How to Leave a Legacy:
A Counter-Intuitive Approach to Crafting Your Life


There’s a quote attributed to Confucius that says, “We have two lives, and the second begins when we realize we only have one.”

It’s oh-so-true — and it’s that second life where most people start to think about leaving a legacy. Whether it’s leaving a legacy for your family, building an organization that outlasts you, writing the book that shapes thinking for centuries to come … legacy is a way of “passing on the essence of one’s self, in particular one’s values and beliefs. Legacy is a method of leaving something behind after death and making meaning of the end of life.” (Journal of Death and Dying)

It’s a natural human impulse to want to leave a mark. And it’s equally human to have no idea how to go about doing so. So let’s break it down.

Four foundational concepts for legacy-building:

Like we said, it’s only human to want to leave a legacy. But while the impulse is the same, the underlying reasons people want to leave a legacy can be very, very different.

For one person, it might be that they care about their children having good memories of a happy home and a loving, nurturing relationship with them that lasts even when they’re gone. As long as that’s taken care of, they’re happy.

For someone else, it might be that they won’t feel like they’ve done what they came here to do unless they leave something tangible behind, whether that’s a building, a business, a home for someone, a book … something people can pick up or touch or be involved with after they’re gone. Others don’t really care at all about any of that kind of thing, but are more interested in leaving a legacy of values — that is, having a positive impact on the world around them and passing down an experience and tradition of the values they care about.

This third category has actually been found to be the most important by researchers Elizabeth Hunter and Graham Rowles:

“A typology of three distinct but overlapping categories of legacy was identified: biological legacy, material legacy and a legacy of values. Sub-types were identified within each category. Each participant clearly articulated and identified with at least one form of legacy and the majority expressed all three types but with varying degrees of intensity and with the legacy of values viewed as more important than other forms of legacy.”

Regardless of which is most important to you as you consider your legacy, it’s crucial that you get clear on that underlying motivation — that’s what will keep you on track and motivated as you’re in the active stages of legacy-building. Of course, these three categories aren’t mutually exclusive, your motivations may overlap. But there’s usually a core reason that the others cluster around. Get clear on yours, and that whole question of “What legacy will you leave” gets way easier.

Finding your legacy in how you live

All of that sounds great. But when push comes to shove, how do you decide what legacy you want to leave after you’re gone? The answer lies in what you’re meant to do while you’re alive. This may sound counter-intuitive, but think about it this way: it’s your legacy. It has to come from that core version of yourself, that which is most important to you. This also helps you avoid the trap that GLP podcast guest Rabbi Steve Leder calls idolatry, where we center something we think we should want, like money, or a reputation, or somebody else’s idea of success, and we “make it a part of our identity and definition of success. Then we end up devoting so many of our lives to attaining the symbol. And then we wonder why we don’t feel the way we want to feel.”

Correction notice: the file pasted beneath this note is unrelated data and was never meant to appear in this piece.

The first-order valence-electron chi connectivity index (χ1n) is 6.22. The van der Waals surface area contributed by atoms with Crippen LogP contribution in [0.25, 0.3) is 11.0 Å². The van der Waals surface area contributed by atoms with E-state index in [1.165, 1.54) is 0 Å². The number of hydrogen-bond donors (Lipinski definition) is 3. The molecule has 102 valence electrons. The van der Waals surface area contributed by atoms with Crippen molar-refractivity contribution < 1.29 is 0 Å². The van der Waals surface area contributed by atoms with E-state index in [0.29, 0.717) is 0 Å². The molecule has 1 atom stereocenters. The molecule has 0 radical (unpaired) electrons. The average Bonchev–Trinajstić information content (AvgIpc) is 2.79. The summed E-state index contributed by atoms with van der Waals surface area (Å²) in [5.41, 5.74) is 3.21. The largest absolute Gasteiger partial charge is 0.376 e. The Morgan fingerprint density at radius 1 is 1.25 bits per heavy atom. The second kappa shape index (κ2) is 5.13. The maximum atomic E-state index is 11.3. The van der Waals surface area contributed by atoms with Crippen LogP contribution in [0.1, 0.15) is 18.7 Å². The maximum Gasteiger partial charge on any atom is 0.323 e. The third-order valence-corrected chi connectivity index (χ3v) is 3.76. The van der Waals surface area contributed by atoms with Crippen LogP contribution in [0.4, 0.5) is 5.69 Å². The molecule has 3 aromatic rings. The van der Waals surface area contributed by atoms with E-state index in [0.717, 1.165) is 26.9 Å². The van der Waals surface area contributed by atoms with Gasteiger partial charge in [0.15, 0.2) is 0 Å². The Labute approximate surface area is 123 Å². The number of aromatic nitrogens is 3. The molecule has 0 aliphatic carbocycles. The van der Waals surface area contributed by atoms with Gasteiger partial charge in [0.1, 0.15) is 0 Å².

So take some time to get clear on your reason for being –– this article on how to figure out what to do with your life can help, as can the Sparketype Assessment, which is designed to give you a sense of what your unique “fingerprint” for the kind of work you’re here to do.

Augment this by looking into your values. This can give you insight into what really matters to you, and you can also use your values as a road map for action. (More on that in a bit.) One helpful exercise for getting clear on this is creating an ethical will. This is a document Jewish people traditionally created to stand alongside their material wills, in which a father shares life lessons with his son and in doing so, passes on values.

In For You When I Am Gone, Rabbi Leder offers 12 questions that can help guide you in creating an ethical will for yourself, and get a sense of what your values truly are. (Instead of what might come out on a more surface-level values assessment.)

The 12 questions are:

  1. What do you regret?
  2. When was a time you led with your heart?
  3. What makes you happy?
  4. What was your biggest failure?
  5. What got you through your greatest challenge?
  6. What is a good person?
  7. What is love?
  8. Have you ever cut someone out of your life?
  9. How do you want to be remembered?
  10. What is good advice?
  11. What will your epitaph say?
  12. What will your final blessing be?

Planning to leave a legacy